Sound Bites spotlights up-and-coming singers and conductors in the world of opera.

Sound Bites: Saimir Pirgu

by LOUISE T. GUINTHER

Sound Bites Pirgu hdl 912
Photographed in Paris by Pierre Mandereau
Grooming by Faustine Hornok
© Pierre Mandereau 2012
Sound Bites Pirgu sm 912
© Pierre Mandereau 2012

Saimir Pirgu was only six when Albania’s Communist regime forced him to take up the violin. “Violin for me was a sufferance, because you need to learn every day five or six hours, and I was just a child,” says the lyric tenor in his lilting Albanian accent. But he acknowledges that the results may not have been all bad. “Everything was very crazy in this dictator system. They controlled everything — I mean, you couldn’t say nothing. I would have liked to play piano, but they say, ‘No, you need to start with violin.’ But I am happy for this decision, because probably if they don’t send me to music school, I will not be connected with the music.”

It was the 1994 “Three Tenors” concert — a rare encounter, via television, with the outside world — that led him to his true calling. “I am a product of ‘Three Tenors,’” he says emphatically. “It’s the starting of my life. Five years after I watched for the first time this concert, I left Albania and was going to Italy, to be singer in the Conservatory Monteverdi. It was the opening of the world for me, because I was free to make my own decisions.” After a year of strictly technical training under Vito Brunetti, Pirgu promptly won both the Caruso and Tito Schipa contests and found himself engaged for Così Fan Tutte under Claudio Abbado.

“Was very, very fast, everything, for me. If you are so young, it’s much easier, because you don’t think a lot. I was without fear. Probably, at twenty-one or twenty-two, you are too young with the technique, but my feeling was in the music, and probably Maestro Abbado sensed this musicalità in me.”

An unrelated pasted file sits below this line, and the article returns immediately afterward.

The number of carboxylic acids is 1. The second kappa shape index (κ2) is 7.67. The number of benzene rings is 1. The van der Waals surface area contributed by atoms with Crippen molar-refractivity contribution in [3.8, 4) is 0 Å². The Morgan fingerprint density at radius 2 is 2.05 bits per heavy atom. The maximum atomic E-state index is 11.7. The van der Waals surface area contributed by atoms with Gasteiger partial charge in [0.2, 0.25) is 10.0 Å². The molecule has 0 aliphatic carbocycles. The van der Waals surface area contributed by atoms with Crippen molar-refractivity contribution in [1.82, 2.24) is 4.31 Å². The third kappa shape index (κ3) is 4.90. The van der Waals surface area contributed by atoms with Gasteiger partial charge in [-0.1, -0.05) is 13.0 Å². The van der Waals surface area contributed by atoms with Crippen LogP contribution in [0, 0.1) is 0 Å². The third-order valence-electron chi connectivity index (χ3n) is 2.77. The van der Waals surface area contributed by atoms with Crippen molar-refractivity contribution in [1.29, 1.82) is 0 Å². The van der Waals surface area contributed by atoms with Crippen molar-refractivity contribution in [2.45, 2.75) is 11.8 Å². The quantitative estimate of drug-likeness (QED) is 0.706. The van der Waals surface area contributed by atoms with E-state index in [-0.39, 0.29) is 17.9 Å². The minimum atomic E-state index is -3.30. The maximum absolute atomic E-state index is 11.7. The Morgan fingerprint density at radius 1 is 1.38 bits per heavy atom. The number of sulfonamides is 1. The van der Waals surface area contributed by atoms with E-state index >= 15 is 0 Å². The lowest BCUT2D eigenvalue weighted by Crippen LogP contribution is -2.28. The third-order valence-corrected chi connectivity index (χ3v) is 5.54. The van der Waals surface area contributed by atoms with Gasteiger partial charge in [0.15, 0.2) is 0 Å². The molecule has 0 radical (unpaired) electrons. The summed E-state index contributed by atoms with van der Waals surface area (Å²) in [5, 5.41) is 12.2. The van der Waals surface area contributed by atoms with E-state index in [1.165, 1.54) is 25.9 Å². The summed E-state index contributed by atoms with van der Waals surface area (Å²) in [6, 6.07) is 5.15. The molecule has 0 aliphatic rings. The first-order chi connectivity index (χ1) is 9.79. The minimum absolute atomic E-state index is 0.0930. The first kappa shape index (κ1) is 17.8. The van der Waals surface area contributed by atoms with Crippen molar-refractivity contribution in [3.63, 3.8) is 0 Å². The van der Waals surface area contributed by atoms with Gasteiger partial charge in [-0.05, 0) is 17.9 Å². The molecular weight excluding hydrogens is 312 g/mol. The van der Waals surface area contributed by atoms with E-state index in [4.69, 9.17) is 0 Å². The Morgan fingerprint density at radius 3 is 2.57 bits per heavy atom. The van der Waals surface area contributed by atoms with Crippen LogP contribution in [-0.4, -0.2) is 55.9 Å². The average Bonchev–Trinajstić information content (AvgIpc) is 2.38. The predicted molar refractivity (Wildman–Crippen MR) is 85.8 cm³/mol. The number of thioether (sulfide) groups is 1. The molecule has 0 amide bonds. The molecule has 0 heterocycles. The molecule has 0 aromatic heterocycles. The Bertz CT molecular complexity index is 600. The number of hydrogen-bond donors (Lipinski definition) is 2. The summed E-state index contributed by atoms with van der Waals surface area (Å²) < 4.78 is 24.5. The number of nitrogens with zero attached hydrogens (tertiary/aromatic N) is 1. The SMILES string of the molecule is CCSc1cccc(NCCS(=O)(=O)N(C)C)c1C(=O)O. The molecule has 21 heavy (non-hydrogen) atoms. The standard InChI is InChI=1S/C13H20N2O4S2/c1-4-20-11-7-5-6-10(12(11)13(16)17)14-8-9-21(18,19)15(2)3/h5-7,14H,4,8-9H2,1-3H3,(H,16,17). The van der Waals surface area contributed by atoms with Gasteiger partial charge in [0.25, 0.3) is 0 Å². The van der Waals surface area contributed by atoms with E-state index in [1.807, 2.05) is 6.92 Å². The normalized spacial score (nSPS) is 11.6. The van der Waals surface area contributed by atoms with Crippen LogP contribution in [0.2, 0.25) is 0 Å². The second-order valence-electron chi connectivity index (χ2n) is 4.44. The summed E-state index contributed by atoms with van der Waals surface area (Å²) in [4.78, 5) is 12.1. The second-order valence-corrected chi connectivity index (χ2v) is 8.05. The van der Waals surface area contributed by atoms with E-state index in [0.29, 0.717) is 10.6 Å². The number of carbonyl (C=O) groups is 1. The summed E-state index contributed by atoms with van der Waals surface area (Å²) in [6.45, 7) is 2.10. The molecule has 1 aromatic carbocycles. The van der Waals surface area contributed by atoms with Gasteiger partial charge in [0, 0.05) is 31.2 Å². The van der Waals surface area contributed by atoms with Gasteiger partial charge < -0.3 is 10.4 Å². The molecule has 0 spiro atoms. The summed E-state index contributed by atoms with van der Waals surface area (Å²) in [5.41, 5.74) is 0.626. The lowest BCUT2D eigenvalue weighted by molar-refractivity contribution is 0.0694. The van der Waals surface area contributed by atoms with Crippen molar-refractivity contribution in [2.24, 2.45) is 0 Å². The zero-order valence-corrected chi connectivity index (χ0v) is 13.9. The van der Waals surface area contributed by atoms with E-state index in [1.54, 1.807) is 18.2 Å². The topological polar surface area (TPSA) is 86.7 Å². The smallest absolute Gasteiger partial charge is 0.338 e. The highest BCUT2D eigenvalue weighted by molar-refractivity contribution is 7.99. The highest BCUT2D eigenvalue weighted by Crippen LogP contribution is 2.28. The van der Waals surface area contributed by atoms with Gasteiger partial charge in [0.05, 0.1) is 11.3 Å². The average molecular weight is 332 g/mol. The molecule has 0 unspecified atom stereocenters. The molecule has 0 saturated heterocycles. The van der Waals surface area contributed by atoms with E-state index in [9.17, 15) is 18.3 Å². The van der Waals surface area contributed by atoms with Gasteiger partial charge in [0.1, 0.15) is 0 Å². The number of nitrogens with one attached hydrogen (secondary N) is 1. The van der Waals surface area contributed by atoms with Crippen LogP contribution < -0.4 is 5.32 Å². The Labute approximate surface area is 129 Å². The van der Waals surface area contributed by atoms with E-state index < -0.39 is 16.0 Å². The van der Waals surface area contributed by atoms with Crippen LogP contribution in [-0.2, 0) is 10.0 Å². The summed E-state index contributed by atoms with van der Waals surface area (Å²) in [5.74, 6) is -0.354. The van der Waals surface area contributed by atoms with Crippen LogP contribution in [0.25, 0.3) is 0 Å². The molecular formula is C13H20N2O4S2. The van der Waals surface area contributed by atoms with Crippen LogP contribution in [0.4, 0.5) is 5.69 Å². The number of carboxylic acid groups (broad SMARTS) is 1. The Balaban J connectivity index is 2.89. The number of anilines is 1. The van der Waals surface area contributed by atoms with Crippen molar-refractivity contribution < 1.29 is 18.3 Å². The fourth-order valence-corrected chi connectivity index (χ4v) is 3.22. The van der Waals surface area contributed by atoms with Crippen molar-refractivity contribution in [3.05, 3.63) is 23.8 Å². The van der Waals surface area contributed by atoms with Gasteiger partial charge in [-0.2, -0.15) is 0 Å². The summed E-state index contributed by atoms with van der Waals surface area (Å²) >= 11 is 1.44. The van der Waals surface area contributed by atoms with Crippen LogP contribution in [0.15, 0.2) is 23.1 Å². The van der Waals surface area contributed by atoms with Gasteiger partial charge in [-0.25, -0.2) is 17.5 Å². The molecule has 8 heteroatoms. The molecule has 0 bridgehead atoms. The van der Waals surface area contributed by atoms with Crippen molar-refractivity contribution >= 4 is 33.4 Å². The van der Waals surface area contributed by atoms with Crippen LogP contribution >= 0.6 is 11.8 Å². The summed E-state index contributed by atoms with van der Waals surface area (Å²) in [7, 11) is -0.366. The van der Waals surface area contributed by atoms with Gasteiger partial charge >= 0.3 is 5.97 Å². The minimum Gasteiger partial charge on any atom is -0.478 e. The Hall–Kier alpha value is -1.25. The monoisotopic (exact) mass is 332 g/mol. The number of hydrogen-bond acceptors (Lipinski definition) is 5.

Paradoxically, his whirlwind success seems to have left Pirgu with a greater than usual awareness of the need to pace himself. “Today, the world is very small. And the careers of singers are shorter, because people don’t think so much. But for me, if I am singing my roles — nothing too big — probably my career will be much easier and longer.”

“His” roles include Nemorino, the Duke in Rigoletto, Werther. He makes his San Francisco Opera debut this month as Tebaldo in I Capuleti e i Montecchi. Then there is Alfredo in Traviata, the role that brings him back, in March 2013, to the Met, where he made his debut as a mellifluous and strikingly natural Rinuccio in Gianni Schicchi. Alfredo isn’t at the top of most tenors’ lists of favorite roles, but Pirgu finds the music “really beautiful. Probably most tenors love to have a big success in their aria, but Alfredo’s aria — I’m sorry, nobody expects a big effect after this. And the cabaletta, you need to go offstage, and this is the only reason the tenors don’t like it,” he says with a laugh — “because they cannot stay there and make a big applause.” spacer

LOUISE T. GUINTHER

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Current Issue: December 2014 — VOL. 79, NO. 6